How Can You Help Your Child During Stressful Times?

Written by Abigail G. Allmon and Gwendolyn F. Price

        Adults have become accustomed to the phrase “these are strange and uncertain times,” but children are also having to make large adjustments to these circumstances! As they get used to homeschooling and finding ways to keep in touch with friends, it’s important for them to be emotionally supported in these difficult times. A family friend was talking about how he has been taking daily walks with his young son. On these walks his son opened up about his feelings, what he is looking forward to post-quarantine and his hopes for the future. These are conversations that may not have happened without the unique experience of the pandemic. In these strange times there is a silver lining: children learning how to cope with difficult circumstances, and this can help set them up for emotional success later in life.

        Parents play an essential role in their children’s emotional development, but now, their role is now exaggerated. Children’s contact with teachers, peers and other caretakers like babysitters is limited, making parents one of the few role models children have to learn to regulate, manage and express their emotions. One of the important ways children learn these emotion skills is through social referencing (Walden, 1993). This concept describes how children look to the adults around them and mimic their responses to different situations. For example, if a stranger enters a room, often young children will look to their caregiver and if the adult responds positively, then the child will match this reaction. On the other hand, if the adult appears distressed, the child will also get upset. Learning healthy emotion regulation is an essential aspect of a child’s development. When children can observe their parents managing and dealing with emotions in a positive way, they can learn this beneficial pattern and apply it in their own lives.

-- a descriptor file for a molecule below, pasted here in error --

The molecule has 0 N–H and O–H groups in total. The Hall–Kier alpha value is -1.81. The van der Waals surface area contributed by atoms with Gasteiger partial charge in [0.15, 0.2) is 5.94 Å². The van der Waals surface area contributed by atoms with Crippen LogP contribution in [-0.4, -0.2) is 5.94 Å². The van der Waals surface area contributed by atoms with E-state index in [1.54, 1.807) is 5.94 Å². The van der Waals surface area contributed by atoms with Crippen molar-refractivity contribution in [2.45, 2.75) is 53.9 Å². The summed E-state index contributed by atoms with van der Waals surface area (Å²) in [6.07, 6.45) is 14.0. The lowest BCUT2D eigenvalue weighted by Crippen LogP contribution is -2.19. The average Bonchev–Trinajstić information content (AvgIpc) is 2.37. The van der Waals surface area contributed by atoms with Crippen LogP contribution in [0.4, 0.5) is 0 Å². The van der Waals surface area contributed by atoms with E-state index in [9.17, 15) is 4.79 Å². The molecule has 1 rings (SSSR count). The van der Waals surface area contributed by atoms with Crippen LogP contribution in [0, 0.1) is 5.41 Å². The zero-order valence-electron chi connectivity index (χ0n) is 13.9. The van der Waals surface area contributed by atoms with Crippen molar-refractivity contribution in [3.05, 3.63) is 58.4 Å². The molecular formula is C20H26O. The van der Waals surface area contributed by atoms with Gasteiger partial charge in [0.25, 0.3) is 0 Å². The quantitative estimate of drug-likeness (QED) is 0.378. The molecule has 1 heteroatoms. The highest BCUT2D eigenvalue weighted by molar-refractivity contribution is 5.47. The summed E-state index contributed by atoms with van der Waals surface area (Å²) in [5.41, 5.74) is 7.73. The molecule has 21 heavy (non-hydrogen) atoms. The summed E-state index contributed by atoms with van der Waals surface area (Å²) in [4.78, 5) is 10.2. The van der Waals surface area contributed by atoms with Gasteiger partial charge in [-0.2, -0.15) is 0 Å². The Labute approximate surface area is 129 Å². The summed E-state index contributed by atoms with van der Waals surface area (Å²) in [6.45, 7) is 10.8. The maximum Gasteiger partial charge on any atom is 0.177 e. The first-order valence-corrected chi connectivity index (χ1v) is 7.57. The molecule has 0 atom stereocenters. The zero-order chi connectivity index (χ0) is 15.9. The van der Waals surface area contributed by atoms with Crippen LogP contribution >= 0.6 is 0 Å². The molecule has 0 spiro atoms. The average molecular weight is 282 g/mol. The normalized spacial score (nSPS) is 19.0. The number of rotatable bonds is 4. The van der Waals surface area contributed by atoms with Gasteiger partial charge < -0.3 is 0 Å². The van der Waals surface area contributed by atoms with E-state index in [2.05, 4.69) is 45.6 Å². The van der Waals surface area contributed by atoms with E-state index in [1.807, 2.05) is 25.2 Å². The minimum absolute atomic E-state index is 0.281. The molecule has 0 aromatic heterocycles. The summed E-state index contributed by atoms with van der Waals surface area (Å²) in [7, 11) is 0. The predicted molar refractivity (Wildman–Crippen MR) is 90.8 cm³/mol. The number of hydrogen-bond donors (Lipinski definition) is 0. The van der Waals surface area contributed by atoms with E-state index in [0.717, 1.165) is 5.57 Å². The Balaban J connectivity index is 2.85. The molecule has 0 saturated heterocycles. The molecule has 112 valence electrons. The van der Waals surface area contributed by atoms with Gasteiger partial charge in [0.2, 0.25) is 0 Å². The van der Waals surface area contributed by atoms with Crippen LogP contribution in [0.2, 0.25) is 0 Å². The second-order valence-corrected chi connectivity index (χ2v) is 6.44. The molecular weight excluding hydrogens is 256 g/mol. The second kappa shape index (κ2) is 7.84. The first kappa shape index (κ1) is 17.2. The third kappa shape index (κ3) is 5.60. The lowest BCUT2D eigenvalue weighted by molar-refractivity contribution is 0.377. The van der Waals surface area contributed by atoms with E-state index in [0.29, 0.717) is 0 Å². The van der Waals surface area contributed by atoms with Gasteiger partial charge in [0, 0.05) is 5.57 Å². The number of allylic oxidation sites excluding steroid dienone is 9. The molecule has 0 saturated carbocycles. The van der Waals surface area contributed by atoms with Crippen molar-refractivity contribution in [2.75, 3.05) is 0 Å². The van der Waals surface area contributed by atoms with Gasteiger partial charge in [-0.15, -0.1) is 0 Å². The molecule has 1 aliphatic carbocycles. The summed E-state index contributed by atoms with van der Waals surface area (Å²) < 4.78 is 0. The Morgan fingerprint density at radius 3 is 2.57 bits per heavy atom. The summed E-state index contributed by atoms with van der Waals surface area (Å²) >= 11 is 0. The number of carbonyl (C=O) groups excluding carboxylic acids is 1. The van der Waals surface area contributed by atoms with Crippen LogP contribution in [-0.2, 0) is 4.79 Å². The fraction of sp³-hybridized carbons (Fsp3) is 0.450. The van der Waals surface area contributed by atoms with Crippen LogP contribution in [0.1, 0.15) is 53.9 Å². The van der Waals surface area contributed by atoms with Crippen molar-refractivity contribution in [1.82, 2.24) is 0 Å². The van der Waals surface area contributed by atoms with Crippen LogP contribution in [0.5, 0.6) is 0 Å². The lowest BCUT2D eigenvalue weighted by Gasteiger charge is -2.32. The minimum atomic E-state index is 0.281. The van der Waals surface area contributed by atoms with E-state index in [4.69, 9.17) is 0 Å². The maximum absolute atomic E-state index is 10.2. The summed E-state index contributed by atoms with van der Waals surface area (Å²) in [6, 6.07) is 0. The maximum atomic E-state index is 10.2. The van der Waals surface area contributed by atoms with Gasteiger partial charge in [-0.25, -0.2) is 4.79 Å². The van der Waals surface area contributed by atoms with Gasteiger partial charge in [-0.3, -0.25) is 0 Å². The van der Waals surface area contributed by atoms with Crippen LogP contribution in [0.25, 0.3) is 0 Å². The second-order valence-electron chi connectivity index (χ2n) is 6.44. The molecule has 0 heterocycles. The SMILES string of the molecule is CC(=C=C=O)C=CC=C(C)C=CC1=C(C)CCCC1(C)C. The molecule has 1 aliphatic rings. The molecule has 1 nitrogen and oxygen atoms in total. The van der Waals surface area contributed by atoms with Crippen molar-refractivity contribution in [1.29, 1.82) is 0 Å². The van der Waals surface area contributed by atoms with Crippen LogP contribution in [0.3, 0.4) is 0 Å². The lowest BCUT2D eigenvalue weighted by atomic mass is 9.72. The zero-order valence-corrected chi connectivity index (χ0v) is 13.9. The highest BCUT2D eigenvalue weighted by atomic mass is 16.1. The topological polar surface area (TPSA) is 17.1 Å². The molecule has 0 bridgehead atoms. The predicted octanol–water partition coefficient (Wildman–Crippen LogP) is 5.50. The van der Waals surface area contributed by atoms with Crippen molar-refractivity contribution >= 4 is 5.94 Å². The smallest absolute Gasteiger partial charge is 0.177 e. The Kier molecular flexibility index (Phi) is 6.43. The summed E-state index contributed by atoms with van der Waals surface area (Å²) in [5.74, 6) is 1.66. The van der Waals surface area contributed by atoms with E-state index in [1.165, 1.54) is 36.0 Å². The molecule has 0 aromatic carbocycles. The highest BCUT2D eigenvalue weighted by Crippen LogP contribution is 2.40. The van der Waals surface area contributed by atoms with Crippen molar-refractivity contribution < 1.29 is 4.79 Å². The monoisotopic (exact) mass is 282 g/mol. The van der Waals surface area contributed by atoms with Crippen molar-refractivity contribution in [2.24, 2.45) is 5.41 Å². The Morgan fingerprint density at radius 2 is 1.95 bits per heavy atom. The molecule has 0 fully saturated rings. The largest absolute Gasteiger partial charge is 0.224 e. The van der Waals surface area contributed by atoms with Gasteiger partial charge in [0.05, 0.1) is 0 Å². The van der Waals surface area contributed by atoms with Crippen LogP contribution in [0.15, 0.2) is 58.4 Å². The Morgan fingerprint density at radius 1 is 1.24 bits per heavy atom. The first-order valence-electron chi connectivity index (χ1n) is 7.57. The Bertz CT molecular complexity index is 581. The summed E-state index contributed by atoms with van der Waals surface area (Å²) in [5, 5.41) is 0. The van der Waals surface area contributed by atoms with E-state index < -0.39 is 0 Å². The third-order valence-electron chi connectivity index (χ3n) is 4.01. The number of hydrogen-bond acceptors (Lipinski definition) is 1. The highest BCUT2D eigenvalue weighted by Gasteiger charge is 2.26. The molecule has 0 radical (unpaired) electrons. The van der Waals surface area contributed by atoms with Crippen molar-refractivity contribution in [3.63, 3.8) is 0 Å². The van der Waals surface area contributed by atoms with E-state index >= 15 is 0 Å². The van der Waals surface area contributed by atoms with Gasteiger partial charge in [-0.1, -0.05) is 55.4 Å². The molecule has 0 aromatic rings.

Research Tip: When a child has a strong example to look up to during difficult situations, they are more likely to follow those healthy patterns in the future.